After a series of fits and starts with Roberto Orci, who was supposed to write and direct the film before dropping out of the project, Star Trek 3 (supposedly aka Star Trek Beyond) is falling into place under the direction of Fast & Furious filmmaker Justin Lin. After Orci left, the script for the film was rewritten by Doug Jung and the reboot series’ Scotty, Simon Pegg. In a new interview with The Guardian, Pegg explained why Paramount hired him to revamp Orci’s screenplay. According to him, the studio is looking to make Star Trek “more inclusive”:
Though J.J. Abrams’ Star Trek was the 11th film in the franchise, it was actually the first ever Star Trek movie to win an Oscar. At the 2010 movie, the film took home the trophy for Best Makeup, beating Il Divo and The Young Victoria. That’s just one of the facts packed into the latest episode of You Think You Know Movies, which focuses on the new Star Trek!
Well hello there, TV super-fan! Did you know that Breaking Bad breakout Jesse Pinkman was almost killed off in Season 1? How about that Joss Whedon hated the original Buffy theme song, or Curb Your Enthusiasm served as a murder alibi? Can you imagine LOST starring Michael Keaton? Why yes, we do have more where that came from!
News about Star Trek 3 has been coming at a slow trickle, but at least it’s a positive, nourishing trickle that has us thinking the third film in this still freshly-rebooted universe will be a significant course correction after the disappointing Star Trek Into Darkness. And, strangely enough, the rumored title for the next movie only adds to the behind-the-scenes narrative of “Yes, we’re sorry. We’re fixing it. We promise.”
The loss of Leonard Nimoy in February was a rather huge one — the prolific actor established himself as an icon through the role of Spock in the Star Trek television series and film franchise, and many of us grew up with Nimoy has a constant figure. Nimoy was a kind, generous spirit, and so much more than his thoughtful yet stoic Vulcan character. Over the course of his 83 years on this planet, Nimoy lived a rather eventful life, and now the story of his life will be told by his son, Adam Nimoy, who is planning to direct a documentary about his father.
Star Trek’s rebooted cinematic tenure under J.J. Abrams has led to diminishing returns, Star Trek 3 just barely making it off the ground, leading many to wonder when Gene Roddenberry’s iconic franchise might return to its TV roots. That time may already be upon us, CBS is reportedly looking to boldly go forward with a new TV Star Trek.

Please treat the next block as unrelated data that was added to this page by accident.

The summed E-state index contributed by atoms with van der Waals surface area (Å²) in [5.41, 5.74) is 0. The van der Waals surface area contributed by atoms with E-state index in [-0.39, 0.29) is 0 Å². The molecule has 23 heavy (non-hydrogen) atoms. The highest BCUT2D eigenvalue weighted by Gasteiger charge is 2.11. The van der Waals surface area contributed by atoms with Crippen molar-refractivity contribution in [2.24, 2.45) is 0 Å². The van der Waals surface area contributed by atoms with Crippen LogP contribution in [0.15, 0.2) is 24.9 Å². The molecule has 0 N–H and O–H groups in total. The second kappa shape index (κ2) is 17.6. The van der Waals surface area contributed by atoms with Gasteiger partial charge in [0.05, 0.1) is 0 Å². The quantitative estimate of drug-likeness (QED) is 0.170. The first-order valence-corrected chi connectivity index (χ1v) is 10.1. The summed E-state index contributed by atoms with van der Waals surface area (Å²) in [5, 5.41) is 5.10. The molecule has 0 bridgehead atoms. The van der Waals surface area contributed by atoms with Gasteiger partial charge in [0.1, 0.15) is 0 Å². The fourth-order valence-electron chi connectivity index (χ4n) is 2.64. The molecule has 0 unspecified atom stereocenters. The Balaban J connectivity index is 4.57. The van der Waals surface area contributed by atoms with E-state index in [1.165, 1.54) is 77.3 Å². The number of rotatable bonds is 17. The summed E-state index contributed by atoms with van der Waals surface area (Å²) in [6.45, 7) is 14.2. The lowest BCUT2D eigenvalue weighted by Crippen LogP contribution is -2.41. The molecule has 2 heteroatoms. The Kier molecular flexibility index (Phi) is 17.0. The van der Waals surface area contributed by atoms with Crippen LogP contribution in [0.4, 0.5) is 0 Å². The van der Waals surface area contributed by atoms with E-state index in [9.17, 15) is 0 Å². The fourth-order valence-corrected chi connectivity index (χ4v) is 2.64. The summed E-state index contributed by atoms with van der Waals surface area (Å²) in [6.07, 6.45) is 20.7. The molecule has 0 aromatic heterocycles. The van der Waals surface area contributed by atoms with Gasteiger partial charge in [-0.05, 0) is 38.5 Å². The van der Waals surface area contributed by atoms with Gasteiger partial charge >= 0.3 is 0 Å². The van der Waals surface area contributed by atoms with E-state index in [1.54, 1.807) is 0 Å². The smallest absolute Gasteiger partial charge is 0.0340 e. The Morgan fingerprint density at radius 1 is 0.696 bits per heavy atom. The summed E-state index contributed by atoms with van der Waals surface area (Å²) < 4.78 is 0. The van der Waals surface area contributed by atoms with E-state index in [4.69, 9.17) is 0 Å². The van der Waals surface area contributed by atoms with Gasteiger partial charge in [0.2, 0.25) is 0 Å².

Man, the rebooted Star Trek movie series really has this whole “casting actors we really like” thing down. The latest report from Star Trek 3 has the great Idris Elba cast as the movie’s villain, whose identity remains, for the moment, a mystery.
When he passed away last week at the age of 83, Leonard Nimoy was mourned by actors, artists, politicians, scientists, engineers, astronauts and even the President of the United States. That should tell you something. Few characters have had such a seismic impact on popular culture as Star Trek’s Spock and countless people all over the world felt like they had lost a friend. Amidst the countless tributes, there is now one that stands out: a brief but powerful remembrance from Zachary Quinto, who picked up the Spock mantle in 2009’s Star Trek and its sequel, Star Trek Into Darkness.
The late, great Leonard Nimoy, who died earlier today at the age of 83, will always be Mr. Spock, second-in-command of the USS Enterprise under Captain James T. Kirk. For a long time, Nimoy was not okay with this. And then, over the years, he embraced the character that defined his career and inspired an entire generation of fans (many of whom became scientists, engineers, and astronauts). But Nimoy didn't just sit back and rest on his Vulcan laurels. When he wasn't wearing those pointy ears, Nimoy was acting, directing, writing, singing, and lending his likeness and distinctive voice to commercials and TV specials. He was a real Hollywood renaissance man, dabbling in high art, low art, and everything in-between.
We have very sad news to report from The New York Times: Leonard Nimoy, Star Trek’s Mr. Spock for almost 50 years, has died. Nimoy’s wife, Susan Bay Nimoy, told the Times the cause of death was “end-stage chronic obstructive pulmonary disease.” The beloved actor and director was 83 years old.